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"Army Air Force Evaluation Board : Ploesti. " Topic


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639 hits since 18 Dec 2012
©1994-2014 Bill Armintrout
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Kaoschallenged Inactive Member18 Dec 2012 1:47 p.m. PST

Here is another report for your perusal. Robert

Army Air Force Evaluation Board report- volume vi: Ploesti.

"Ploesti, Rumania, was the heart of the greatest concentration of petroleum refineries in Axis Europe. Until 19 August 1944 it was the target of the most intense and determined aerial offensive ever waged by the Allied Strategic Air Forces in the Mediterranean. Aimed at denying Germany the oil resources, the campaign was bitterly contested and costly in lives and material. This report discusses the significance of the target and the operational problems encountered and the tactics and techniques used to overcome them. It tabulates and examines the damage achieved and presents, in appendices, other pertinent information."
link

14Bore18 Dec 2012 2:01 p.m. PST

Its long so I saved it for some light reading later. Ploesti is one of my favorite chapters in Airwar

skippy000118 Dec 2012 3:00 p.m. PST

Thank you. I also considered the operation to be amazing.

Major Mike18 Dec 2012 5:41 p.m. PST

Had an Uncle that was pulled out of the base hospital to fly the low level raid, he had just been recovered from the Med after having ditched a bomber and spent a little while adrift in a raft with the crew. His bomber had a forward firing fixed .30 cal that he managed to get to fire one round from it at an AA position before it jammed.
Amazing feats of courage for those that made any of the missions.

Kaoschallenged Inactive Member18 Dec 2012 10:29 p.m. PST

Thanks Guys. An here is another,

Air battle of Ploesti

"Studies the Air Battle of Ploesti: its strategic importance, German defenses, Allied operations, the results of operations and lessons to be learned. Discusses the importance of petroleum, the vulnerability of oil refineries, German defenses at Ploesti, the results of Allied raids, oil as a "Panacea" Target and Panacea Targets versus mass destruction of the enemy economy."
PDF link
link

Kaoschallenged Inactive Member20 Dec 2012 4:28 a.m. PST
Kaoschallenged Inactive Member22 Dec 2012 3:33 p.m. PST

I like Ploesti since I can use some of my Rumanian aircraft grin. Robert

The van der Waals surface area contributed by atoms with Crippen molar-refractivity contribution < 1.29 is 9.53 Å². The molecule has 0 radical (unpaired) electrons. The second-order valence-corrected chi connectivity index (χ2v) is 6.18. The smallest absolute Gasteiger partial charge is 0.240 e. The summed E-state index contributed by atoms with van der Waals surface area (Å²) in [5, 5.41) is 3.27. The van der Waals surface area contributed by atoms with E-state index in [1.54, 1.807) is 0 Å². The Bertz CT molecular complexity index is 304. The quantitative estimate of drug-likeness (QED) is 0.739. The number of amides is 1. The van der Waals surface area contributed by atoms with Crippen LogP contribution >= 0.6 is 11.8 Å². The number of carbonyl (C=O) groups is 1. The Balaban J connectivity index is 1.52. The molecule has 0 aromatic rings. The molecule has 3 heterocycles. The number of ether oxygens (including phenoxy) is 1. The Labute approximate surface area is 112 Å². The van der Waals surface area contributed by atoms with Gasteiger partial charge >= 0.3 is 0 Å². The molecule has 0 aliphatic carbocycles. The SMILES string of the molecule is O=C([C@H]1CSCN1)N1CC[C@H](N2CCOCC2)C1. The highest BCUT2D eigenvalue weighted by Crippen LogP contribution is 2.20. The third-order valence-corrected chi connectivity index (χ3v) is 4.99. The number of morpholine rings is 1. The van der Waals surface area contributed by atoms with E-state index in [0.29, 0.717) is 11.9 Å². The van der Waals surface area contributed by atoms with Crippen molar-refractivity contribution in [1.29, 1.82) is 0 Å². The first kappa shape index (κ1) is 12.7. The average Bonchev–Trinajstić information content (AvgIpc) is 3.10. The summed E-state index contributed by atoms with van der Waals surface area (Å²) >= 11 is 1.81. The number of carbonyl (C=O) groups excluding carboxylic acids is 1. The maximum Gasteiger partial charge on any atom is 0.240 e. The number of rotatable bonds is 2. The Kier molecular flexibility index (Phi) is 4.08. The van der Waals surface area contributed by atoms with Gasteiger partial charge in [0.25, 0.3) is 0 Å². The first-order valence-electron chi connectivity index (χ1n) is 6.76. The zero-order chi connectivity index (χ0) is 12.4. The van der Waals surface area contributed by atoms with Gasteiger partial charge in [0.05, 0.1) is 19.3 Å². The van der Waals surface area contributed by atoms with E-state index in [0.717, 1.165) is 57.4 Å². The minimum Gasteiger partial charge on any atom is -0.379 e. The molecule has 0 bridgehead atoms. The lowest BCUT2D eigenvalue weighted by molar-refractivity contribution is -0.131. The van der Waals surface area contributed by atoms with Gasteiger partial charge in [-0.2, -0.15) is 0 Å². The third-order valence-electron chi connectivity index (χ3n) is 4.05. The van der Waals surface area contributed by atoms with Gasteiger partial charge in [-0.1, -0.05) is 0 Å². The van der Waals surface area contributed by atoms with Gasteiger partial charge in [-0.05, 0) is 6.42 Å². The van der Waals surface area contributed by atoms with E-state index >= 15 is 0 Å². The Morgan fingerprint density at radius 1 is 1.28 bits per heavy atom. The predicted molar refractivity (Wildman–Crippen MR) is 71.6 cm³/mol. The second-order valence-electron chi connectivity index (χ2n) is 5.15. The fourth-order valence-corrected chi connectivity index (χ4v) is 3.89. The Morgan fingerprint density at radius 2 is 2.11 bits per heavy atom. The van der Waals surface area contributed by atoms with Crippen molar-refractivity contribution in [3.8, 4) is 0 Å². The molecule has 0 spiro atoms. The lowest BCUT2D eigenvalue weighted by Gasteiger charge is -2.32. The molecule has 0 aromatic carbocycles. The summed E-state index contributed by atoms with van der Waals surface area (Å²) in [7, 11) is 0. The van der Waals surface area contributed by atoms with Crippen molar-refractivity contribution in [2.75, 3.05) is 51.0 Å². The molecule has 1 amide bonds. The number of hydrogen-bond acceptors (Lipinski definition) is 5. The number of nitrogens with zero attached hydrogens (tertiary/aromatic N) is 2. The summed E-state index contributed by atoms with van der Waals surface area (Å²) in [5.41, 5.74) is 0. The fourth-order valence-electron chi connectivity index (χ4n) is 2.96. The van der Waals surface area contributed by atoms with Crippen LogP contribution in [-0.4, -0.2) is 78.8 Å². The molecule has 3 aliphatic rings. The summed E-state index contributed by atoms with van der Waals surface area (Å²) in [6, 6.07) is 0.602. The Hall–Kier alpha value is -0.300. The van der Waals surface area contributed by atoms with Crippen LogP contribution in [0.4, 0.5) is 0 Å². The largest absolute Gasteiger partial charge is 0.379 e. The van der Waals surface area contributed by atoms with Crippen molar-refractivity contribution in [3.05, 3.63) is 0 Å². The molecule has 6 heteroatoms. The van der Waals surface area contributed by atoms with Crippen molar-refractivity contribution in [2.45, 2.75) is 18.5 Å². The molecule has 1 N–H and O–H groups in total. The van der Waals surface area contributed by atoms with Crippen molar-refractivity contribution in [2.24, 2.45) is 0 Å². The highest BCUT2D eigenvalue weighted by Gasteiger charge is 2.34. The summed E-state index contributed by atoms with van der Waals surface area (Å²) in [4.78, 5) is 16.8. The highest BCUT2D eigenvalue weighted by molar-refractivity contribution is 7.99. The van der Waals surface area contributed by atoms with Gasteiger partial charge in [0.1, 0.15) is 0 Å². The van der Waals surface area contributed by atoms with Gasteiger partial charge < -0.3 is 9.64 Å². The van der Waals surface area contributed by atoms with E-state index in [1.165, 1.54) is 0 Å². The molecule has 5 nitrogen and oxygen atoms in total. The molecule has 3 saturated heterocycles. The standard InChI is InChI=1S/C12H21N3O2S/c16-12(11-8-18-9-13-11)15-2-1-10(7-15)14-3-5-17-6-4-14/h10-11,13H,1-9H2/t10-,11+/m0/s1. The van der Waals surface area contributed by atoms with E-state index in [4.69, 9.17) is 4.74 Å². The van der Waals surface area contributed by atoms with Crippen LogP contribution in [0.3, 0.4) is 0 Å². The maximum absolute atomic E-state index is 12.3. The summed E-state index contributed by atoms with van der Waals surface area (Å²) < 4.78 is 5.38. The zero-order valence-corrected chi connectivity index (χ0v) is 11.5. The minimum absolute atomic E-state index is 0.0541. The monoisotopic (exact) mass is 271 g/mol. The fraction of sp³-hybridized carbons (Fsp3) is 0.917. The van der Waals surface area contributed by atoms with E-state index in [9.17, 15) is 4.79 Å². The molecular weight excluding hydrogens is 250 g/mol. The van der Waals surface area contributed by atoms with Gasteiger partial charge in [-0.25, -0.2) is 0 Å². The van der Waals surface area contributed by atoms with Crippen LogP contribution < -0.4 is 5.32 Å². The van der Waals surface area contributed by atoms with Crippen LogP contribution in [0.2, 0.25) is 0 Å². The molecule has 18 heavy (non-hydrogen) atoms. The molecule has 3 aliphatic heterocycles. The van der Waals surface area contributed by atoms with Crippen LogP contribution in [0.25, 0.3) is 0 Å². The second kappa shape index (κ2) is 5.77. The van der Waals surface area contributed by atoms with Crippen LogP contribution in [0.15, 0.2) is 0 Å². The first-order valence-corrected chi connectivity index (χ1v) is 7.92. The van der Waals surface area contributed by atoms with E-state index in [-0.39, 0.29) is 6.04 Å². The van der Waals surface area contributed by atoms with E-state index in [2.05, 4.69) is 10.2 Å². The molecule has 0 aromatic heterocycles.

Kaoschallenged Inactive Member23 Dec 2012 1:18 p.m. PST

Bomber Crewmen Who Flew on Tidal Wave
With Sources of Information
This roster originated with the publication of Ploesti by James Dugan and Carroll Stewart in 1962.

PDF link

Kaoschallenged Inactive Member23 Dec 2012 6:27 p.m. PST

1 AUGUST 1943 TODAY'S TARGET IS PLOESTI:
A DEPARTURE FROM DOCTRINE
by
Robert J. Modrovsky, Lieutenant Colonel, USAF

PDF link

Kaoschallenged Inactive Member24 Dec 2012 12:43 p.m. PST
Kaoschallenged Inactive Member24 Dec 2012 11:17 p.m. PST

KNOCKOUT BLOW?
THE ARMY AIR FORCE'S OPERATIONS AGAINST PLOESTI AND
BALIKPAPAN
BY
JOHN G. BUNNELL
link

Kaoschallenged Inactive Member25 Dec 2012 1:50 p.m. PST

picture

"B-24 "Sandman" on a bomb run over the Astra Romana refinery in Ploieşti, Romania, during Operation Tidal Wave"

link

Kaoschallenged Inactive Member26 Dec 2012 3:11 p.m. PST

link

""The Vulgar Virgin", likely photographed at Benina, Libya, 1943, was a Consolidated B-24D Liberator (B-24D-20-CO s/n 41-24198) of the USAAF's 98th Bomb Group "Pyramiders", 344th Bomb Squadron. Until September 1943 the "Pyramiders" were under the 9th Air Force and after this date were under command of the 12th Air Force. Beginning on 1 November 1943 the "Pyramiders" came under newly-established 15th Air Force and moved to Southern Italy. But "The Vulgar Virgin" and its crew never viewed this events because was one of the aircraft lost in the low level raid to Ploesti on 1 August 1943. This day 47 Liberator took off from a raid against the Ploesti's oil refineries in Rumania: only 21 returned safely. "The Vulgar Virgin", flying as the lead aircraft in the "E" Section of the 98th's formation, took a direct hit in the nose section by flak over the target and burst into flames. The pilot pulled out of formation and ordered bail out. It is believed they were still too low for the chutes to open and only one man of the four who got out survived. This the crew's fate: Capt. Wallace C. Taylor, Pilot (POW), F/O Paul W. Packer, CoPilot (KIA), 1st Lt. Jack K. Wood, Navigator (KIA), 1st Lt. Robert N. Austin, Bombardier (KIA), T/Sgt. Gerald E. Rabb, Engineer/Top Turret Gunner (KIA), T/Sgt. Alfred F. Turgeon, Radio Operator/Left Waist Gunner (KIA), S/Sgt. Ralph M. Robbins, Gunner/Asst. Eng. (KIA), S/Sgt. Louis Kaiser, Right Waist Gunner (KIA), S/Sgt. Donald H. Duchene, Tail Gunner (KIA), Sgt. Arthur B. Van Kleek, Tunnel Gunner (KIA)"
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Kaoschallenged Inactive Member27 Dec 2012 11:24 a.m. PST
Kaoschallenged Inactive Member28 Dec 2012 8:44 p.m. PST
Kaoschallenged Inactive Member01 Jan 2013 10:43 p.m. PST
Personal logo capncarp Supporting Member of TMP07 Mar 2013 5:57 p.m. PST

Tidal Wave, A magnificent flustercluck that had the German and Rumanian defenders amazed/admiring the daring and ingenuity of the pilots.

Kaoschallenged Inactive Member10 Mar 2013 9:19 p.m. PST

With the diagram above it sure shows how far off the plan went. Robert

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